Blind Justice: Electing a Superior Court Judge

The primary election on June 5 is more than just state and federal legislators - in case you hadn't noticed (and most of us haven't) there are also judges on the ballot.

Choosing a good melon requires due diligence. You have to inspect the candidates; thump, sniff and weigh them, examine the rinds. Check for bruises and leaks to ensure the fruit hasn't been compromised or corrupted in any way.

But what would happen if you couldn't get up close and personal with the melons?

Well, then you'd have to make your choice based on circumstantial evidence. You could start by checking the labels, which of course were designed and written by those trying to sell you a particular melon in the first place. You could, I suppose, ask the opinion of  some self-described melon experts or others with a background in the melon industry.  But could they be trusted -- particularly if they showed some deep and vital interest in your melon selection? Might they not have a hidden melon agenda?

It would be helpful if the melon could say a word or two on its own behalf, unfortunately, that's counter to what we all believe is a very basic law.

So, where would that leave you? Playing the melon lottery.

A little knowledge may be a dangerous thing, but no knowledge at all is even worse. Without some rudimentary facts, figures, information, how can you choose anything -- dog, car, melon, superior court judge.

Who is Kim Smith, really? Shannon Knight? Craig Gold?

If you don’t know, join the club. When voters hit the booth on June 5, only a small percentage will cast a vote in the LA County Superior judicial elections, and an even smaller percentage will have any idea why they bothered.

Due to the theoretical separation of the three branches of government, everyone has to pretend that judges exist in a bubble, a bubble free of pre-conceived notions and prejudice of any kind.  Which is why the candidates can’t campaign, state a party affiliation, or let us know how they stand on issues such as immigration, gun control, human rights, law enforcement, frivolous lawsuits – you name it.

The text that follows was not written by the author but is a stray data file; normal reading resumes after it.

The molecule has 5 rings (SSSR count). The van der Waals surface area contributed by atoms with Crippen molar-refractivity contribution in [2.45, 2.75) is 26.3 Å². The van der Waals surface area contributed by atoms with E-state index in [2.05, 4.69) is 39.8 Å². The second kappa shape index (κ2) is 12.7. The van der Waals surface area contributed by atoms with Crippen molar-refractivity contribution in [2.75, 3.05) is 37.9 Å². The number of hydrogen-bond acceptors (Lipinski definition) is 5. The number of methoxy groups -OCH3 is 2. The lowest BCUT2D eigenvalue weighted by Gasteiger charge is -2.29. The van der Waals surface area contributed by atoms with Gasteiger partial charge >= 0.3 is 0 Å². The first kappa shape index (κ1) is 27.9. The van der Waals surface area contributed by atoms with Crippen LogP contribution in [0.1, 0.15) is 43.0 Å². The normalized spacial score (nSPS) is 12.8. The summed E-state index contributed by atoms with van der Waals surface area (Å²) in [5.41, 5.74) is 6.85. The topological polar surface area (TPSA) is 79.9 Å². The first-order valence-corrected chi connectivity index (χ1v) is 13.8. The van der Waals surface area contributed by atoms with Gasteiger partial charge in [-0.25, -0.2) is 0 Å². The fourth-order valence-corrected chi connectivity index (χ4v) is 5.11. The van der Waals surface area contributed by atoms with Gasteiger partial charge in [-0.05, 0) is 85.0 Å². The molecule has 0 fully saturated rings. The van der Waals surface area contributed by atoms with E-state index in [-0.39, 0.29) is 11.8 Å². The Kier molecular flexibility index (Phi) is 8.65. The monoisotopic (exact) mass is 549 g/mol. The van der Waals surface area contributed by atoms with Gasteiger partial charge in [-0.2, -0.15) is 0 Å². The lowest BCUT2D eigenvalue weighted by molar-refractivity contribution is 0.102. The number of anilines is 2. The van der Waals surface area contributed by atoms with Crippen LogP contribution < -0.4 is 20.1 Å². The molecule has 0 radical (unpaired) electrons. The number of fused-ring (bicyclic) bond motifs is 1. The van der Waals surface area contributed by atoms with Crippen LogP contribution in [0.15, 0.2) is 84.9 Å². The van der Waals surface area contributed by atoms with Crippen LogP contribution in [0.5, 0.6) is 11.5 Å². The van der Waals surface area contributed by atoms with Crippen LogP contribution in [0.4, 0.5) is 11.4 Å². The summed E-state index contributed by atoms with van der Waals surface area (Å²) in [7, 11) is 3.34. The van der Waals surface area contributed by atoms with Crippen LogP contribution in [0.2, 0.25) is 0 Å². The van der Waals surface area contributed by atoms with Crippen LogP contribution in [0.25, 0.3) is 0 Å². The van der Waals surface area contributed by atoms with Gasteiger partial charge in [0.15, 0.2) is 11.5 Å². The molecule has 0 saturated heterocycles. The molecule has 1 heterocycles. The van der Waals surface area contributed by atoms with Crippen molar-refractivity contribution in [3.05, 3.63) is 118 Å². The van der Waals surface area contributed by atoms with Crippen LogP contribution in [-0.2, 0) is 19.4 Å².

It's an odd sort of race, in that we never actually see the contestants run. 

The candidates are allowed a vague written statement regarding their philosophy of law in general. And often these statements are not only elegant but superbly enigmatic.

Election results can be surprising, but only to insiders who know or care who the candidates really are. In 2006, Lynn Olson, who ran a Hermosa Beach bagel shop and had not practiced law for more than 15 years, unseated a veteran judge. Now Olson is the incumbent in next month's election.

It seems, if you're going to vote for a judicial candidate, you have no choice but to base your decision on the endorsement of a third party such as the LA County Bar Association, or a news agency, tea leaves, a blog, or a dartboard.

Oh, I don't know, maybe I'm just irritated because I did a lot of research and ended up none the wiser. Maybe justice should remain an entity or philosophy cloaked in clouds of mystery and tradition -- something pure, august, beyond our reach and comprehension.

On the other hand, I checked on a few of the candidates -- they want you to Like them on Facebook.

Jean Spitzer May 22, 2012 at 11:40 AM
Only sometimes, to both questions. Because getting info about judges requires research.
pusddad May 22, 2012 at 03:15 PM